About this item

What happened in the woods that day? Pete Hautman's riveting middle-grade novel touches on secrets and mysteries - and the power of connections with family and friends.

"Hatred combined with lies and secrets can break the world." Grandpa Zach used to say that before he died, but Stuey never really knew what he meant. It was kind of like how he used to talk about quantum physics or how he used to say ghosts haunted their overgrown golf course. But then one day, after Stuey and his best friend, Elly Rose, spend countless afternoons in the deadfall in the middle of the woods, something totally unbelievable happens. As Stuey and Elly Rose struggle to come to grips with their lives after that reality-splitting moment, all the things Grandpa Zach used to say start to make a lot more sense. This is a book about memory and loss and the destructive nature of secrets, but also about the way friendship, truth, and perseverance have the ability to knit a torn-apart world back together.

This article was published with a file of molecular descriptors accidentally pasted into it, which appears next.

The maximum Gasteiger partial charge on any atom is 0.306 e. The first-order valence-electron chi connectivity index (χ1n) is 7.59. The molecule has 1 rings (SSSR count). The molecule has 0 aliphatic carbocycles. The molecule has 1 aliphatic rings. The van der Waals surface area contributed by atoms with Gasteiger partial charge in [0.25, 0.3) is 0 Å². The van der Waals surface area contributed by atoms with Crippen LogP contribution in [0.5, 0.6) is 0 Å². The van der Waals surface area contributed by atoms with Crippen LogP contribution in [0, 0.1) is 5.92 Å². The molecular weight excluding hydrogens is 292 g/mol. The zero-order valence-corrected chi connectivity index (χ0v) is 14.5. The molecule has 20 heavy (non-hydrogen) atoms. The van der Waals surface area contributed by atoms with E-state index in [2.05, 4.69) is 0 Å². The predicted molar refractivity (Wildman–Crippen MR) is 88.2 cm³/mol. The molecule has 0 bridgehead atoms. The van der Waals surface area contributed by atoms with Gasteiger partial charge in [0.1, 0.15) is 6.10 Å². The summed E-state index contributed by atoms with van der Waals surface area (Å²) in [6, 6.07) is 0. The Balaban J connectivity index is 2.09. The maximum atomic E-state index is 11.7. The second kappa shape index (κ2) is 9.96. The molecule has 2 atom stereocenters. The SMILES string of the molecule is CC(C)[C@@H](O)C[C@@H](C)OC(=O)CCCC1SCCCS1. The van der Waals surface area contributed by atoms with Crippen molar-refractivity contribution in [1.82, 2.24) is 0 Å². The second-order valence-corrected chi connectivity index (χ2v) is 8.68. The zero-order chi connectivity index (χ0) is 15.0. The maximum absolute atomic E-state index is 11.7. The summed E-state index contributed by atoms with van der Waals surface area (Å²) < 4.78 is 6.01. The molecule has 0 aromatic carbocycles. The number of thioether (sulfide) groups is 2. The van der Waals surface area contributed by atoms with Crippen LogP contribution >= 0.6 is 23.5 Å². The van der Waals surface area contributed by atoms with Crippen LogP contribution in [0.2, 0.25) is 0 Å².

About the Author

Pete Hautman

Okay, here's some miscellaneous personal info. I'll try to be as brief as possible. I was born in 1952 in Berkeley, California, or so I am told (I don't really remember) . At age five I moved to St. Louis Park, Minnesota where I went to Cedar Manor Elementary School (also the alma mater of Al Franken and the Coen brothers, and no, they are not close personal friends of mine) and eventually graduated honor-free from St. Louis Park High School. This is so tedious. Why do you keep reading? For the next seven years I attended the Minneapolis College of Art and Design and the University of Minnesota. Contrary to recent news reports, I did not graduate from either institution. After college I worked various jobs for which I was ill-suited, including sign painter, graphic artist, marketing executive, pineapple slicer, etc. Eventually, having exhausted other options, I decided to write. My first novel, Drawing Dead, was published in 1993. Today, I live with mystery writer and poet Mary Logue in Golden Valley, Minnesota and Stockholm, Wisconsin. We have two small dogs (are you still reading? ) named Gaston and Baudelaire (Bodie) . There you have it. Half a century compressed into a few short paragraphs. Feel free to copy and paste for your book report, but don't tell anybody I suggested it. Need to know more? Check out the FAQs page on my website at http://www.petehautman.com.



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